Pre-Revolutionary Phase: After the Napoleonic Wars and Napoleon Bonaparte’s second defeat, the major powers that has resisted met at a conference called the Congress of Vienna in 1815. The topic of discussion was to limit France’s power, set limits on nations so no one nation become too strong, and divide up the territory conquered up by Napoleon.
Revolutionary Phase: During the first half of the 19th century, only aristocrats, intellectual, and upper middle class took the cause for unification. The masses showed no concern.
The people with a passion for unification started to form secret societies, namely the Carbonari.
By 1820, the Carbonari were involved in numerous failed revolutions against the Kingdom of Two Sicilies, the Kingdom of Sardinia, Bolonga, and other Italian states. However, the Austrian Empire crushed all of these revolutions; thus leading to more resentment from the Italia.
The soul and spirit of the Carbonari and the revolutions was a man named Giuseppe Mazzini.
Mazzini brought the campaign for unification into the mainstream in 1831 by forming Young Italy, a group created for the sole purpose to spread the ideas unification, revolutions, and republicanism.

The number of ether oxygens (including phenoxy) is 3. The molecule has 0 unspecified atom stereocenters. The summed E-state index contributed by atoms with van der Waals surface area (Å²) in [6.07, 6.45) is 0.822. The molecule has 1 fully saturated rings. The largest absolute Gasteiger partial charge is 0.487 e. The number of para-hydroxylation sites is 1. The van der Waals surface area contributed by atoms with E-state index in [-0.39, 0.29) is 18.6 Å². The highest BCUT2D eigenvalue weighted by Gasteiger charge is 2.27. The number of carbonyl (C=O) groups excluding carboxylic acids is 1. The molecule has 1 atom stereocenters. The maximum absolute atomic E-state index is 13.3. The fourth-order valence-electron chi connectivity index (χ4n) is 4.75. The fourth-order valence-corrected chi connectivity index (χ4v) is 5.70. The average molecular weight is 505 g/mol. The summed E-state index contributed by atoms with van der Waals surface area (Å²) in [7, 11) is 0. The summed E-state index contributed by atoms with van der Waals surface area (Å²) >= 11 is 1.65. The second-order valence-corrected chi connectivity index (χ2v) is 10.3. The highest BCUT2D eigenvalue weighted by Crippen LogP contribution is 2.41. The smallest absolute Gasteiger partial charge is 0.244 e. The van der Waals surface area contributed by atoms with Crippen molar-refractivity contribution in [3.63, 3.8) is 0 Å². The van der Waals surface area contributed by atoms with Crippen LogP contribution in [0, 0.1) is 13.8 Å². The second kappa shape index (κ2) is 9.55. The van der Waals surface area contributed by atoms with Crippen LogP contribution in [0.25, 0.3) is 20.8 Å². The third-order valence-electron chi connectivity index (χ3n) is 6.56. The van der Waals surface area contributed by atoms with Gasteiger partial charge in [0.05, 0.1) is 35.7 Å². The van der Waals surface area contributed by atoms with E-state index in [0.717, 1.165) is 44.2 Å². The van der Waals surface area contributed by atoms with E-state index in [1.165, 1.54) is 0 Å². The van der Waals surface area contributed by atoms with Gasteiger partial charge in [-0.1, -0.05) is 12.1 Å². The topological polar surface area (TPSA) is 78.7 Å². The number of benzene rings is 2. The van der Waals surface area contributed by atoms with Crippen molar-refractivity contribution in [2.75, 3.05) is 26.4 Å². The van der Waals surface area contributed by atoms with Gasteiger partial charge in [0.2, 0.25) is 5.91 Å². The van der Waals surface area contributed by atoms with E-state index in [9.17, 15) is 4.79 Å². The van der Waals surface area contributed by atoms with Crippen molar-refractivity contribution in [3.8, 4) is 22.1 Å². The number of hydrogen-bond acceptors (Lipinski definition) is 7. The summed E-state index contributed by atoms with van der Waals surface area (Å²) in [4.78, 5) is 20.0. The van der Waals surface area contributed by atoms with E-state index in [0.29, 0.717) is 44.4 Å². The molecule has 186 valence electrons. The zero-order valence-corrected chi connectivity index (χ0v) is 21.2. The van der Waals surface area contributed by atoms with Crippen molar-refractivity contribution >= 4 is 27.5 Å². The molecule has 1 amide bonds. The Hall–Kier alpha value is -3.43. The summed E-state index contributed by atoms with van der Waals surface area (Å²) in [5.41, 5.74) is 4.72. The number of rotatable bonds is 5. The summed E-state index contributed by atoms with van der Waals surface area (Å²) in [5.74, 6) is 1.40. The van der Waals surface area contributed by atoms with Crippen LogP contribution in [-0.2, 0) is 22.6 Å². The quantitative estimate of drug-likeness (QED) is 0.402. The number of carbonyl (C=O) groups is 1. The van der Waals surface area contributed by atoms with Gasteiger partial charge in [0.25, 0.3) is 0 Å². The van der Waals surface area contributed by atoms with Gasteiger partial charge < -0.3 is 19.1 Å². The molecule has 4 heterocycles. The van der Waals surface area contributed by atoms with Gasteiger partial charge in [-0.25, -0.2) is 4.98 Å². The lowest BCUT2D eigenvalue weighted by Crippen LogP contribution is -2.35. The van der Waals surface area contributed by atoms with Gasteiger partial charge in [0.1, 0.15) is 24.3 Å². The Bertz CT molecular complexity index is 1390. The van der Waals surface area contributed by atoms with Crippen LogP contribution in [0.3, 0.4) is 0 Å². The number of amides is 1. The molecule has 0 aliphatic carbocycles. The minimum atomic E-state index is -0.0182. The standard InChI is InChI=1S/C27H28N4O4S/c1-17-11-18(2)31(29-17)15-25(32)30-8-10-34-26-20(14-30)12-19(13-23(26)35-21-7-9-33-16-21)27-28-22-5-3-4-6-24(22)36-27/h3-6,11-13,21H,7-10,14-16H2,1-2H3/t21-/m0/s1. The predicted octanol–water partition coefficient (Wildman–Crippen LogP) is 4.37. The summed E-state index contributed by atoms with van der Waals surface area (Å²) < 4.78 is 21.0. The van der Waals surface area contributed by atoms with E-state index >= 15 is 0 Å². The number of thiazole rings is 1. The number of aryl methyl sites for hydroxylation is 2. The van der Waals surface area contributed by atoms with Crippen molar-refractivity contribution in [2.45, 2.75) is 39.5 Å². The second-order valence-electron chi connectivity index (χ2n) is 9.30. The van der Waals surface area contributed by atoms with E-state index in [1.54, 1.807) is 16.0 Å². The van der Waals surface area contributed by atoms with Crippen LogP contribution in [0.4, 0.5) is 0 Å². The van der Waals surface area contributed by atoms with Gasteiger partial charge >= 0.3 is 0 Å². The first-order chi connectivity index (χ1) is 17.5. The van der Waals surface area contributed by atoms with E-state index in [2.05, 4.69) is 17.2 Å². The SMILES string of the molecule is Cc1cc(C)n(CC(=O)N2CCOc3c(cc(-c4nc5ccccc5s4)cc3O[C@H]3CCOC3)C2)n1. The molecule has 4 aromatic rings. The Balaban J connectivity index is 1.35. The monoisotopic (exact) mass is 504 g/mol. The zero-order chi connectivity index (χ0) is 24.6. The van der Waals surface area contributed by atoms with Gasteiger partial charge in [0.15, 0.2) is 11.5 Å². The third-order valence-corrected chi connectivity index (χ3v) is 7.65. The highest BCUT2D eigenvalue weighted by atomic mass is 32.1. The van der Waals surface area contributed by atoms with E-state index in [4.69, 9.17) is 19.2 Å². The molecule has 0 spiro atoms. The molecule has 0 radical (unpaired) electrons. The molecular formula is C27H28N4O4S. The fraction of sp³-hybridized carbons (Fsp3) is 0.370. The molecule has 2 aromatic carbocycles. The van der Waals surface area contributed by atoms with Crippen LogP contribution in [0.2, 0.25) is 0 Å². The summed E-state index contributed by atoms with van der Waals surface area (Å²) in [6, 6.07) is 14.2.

In 1846, a liberal pope, Pius IX, was elected who enacted numerous reforms. Soon, other states followed but these reform movements were not enough. A series of uprising known as the Revolution of 1848 occurred throughout Europe including France, Germany, the Austrian Empire, and northern Italy.
In 1849, France sent troops to Rome and destroyed the short-lived Roman Republic. Piedmont lost to Austria and the king was forced to abdicate, causing his son, Victor Emanuel II to become king in 1849.
Cavour’s Policy and the Role of Piedmont:
In order to achieve success Cavour needed the help of a strong ally. France proved to be a good partner because it was a traditional enemy of Austria and any loss of Austrian influence would be beneficial.
In April 1859, war broke out between Piedmont and Austria.
After the war and the political maneuvering, Piedmont had greatly increased its size.
Garibaldi’s Campaign in Southern Italy:
If Mazzini was the soul of the unification process, then Garibaldi was the hero. In early 1860, he started to gather volunteers in Genoa for an expedition to Sicily. As Cavour neither opposed nor helped, thousands of soldiers from Romagna, Lombardy, and Venetia set sail for Sicily in May 1860.
Creation of the Italian Kingdom:
Although a Kingdom of Italy had been formed, it did not include all of Italy. The missing parts were Rome and Venetia.
In 1870, the Franco-Prussian War occurred between France and Germany and Napoleon III was forced to pull the French troops from Rome to aid the war effort. While Rome and the remaining Papal States remained unprotected, Italian troops marched in unopposed. In October 1870 Rome voted to join the union and in July 1871, it became the capital.